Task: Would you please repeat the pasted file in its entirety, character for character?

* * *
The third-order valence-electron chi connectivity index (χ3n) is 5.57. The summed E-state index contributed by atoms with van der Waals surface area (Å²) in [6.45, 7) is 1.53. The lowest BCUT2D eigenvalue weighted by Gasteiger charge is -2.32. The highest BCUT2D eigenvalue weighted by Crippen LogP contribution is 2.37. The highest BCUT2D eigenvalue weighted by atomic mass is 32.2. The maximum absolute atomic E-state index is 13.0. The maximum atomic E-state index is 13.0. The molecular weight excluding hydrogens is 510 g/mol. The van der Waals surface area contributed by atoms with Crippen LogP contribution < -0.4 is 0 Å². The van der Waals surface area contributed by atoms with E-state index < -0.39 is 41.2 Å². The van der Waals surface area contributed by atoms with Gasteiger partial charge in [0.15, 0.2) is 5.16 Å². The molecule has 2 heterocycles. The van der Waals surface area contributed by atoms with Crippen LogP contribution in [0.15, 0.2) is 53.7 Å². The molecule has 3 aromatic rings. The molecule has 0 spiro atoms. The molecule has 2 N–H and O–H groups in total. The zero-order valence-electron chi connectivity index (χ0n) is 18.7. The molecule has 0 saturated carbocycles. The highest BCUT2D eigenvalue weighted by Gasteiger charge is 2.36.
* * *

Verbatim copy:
The third-order valence-electron chi connectivity index (χ3n) is 5.57. The summed E-state index contributed by atoms with van der Waals surface area (Å²) in [6.45, 7) is 1.53. The lowest BCUT2D eigenvalue weighted by Gasteiger charge is -2.32. The highest BCUT2D eigenvalue weighted by Crippen LogP contribution is 2.37. The highest BCUT2D eigenvalue weighted by atomic mass is 32.2. The maximum absolute atomic E-state index is 13.0. The maximum atomic E-state index is 13.0. The molecular weight excluding hydrogens is 510 g/mol. The van der Waals surface area contributed by atoms with Crippen LogP contribution < -0.4 is 0 Å². The van der Waals surface area contributed by atoms with E-state index < -0.39 is 41.2 Å². The van der Waals surface area contributed by atoms with Gasteiger partial charge in [0.15, 0.2) is 5.16 Å². The molecule has 2 heterocycles. The van der Waals surface area contributed by atoms with Crippen LogP contribution in [0.15, 0.2) is 53.7 Å². The molecule has 3 aromatic rings. The molecule has 0 spiro atoms. The molecule has 2 N–H and O–H groups in total. The zero-order valence-electron chi connectivity index (χ0n) is 18.7. The molecule has 0 saturated carbocycles. The highest BCUT2D eigenvalue weighted by Gasteiger charge is 2.36.